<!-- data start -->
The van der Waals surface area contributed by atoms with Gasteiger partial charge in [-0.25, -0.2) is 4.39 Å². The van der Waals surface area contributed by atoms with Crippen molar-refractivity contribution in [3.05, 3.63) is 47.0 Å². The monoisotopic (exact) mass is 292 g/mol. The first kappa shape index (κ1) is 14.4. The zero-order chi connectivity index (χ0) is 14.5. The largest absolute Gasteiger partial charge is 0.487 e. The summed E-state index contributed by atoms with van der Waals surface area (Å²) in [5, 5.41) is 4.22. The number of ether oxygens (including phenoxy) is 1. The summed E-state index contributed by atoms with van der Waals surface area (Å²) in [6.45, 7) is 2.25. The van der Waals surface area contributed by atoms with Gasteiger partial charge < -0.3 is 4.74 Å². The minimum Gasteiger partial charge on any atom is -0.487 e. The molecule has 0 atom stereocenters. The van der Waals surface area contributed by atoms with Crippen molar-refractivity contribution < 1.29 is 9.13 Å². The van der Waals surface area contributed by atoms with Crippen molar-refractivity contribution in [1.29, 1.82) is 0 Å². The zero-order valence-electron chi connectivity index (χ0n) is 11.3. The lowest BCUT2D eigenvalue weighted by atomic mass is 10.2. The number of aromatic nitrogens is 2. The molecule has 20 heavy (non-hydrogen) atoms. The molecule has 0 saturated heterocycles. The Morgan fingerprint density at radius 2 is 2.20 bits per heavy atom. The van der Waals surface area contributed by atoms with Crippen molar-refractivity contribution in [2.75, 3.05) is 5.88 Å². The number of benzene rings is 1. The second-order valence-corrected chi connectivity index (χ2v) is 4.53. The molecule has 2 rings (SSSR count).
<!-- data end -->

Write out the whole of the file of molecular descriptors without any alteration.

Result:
The van der Waals surface area contributed by atoms with Gasteiger partial charge in [-0.25, -0.2) is 4.39 Å². The van der Waals surface area contributed by atoms with Crippen molar-refractivity contribution in [3.05, 3.63) is 47.0 Å². The monoisotopic (exact) mass is 292 g/mol. The first kappa shape index (κ1) is 14.4. The zero-order chi connectivity index (χ0) is 14.5. The largest absolute Gasteiger partial charge is 0.487 e. The summed E-state index contributed by atoms with van der Waals surface area (Å²) in [5, 5.41) is 4.22. The number of ether oxygens (including phenoxy) is 1. The summed E-state index contributed by atoms with van der Waals surface area (Å²) in [6.45, 7) is 2.25. The van der Waals surface area contributed by atoms with Gasteiger partial charge < -0.3 is 4.74 Å². The minimum Gasteiger partial charge on any atom is -0.487 e. The molecule has 0 atom stereocenters. The van der Waals surface area contributed by atoms with Crippen molar-refractivity contribution < 1.29 is 9.13 Å². The van der Waals surface area contributed by atoms with Crippen molar-refractivity contribution in [1.29, 1.82) is 0 Å². The zero-order valence-electron chi connectivity index (χ0n) is 11.3. The lowest BCUT2D eigenvalue weighted by atomic mass is 10.2. The number of aromatic nitrogens is 2. The molecule has 20 heavy (non-hydrogen) atoms. The molecule has 0 saturated heterocycles. The Morgan fingerprint density at radius 2 is 2.20 bits per heavy atom. The van der Waals surface area contributed by atoms with Crippen molar-refractivity contribution in [2.75, 3.05) is 5.88 Å². The number of benzene rings is 1. The second-order valence-corrected chi connectivity index (χ2v) is 4.53. The molecule has 2 rings (SSSR count).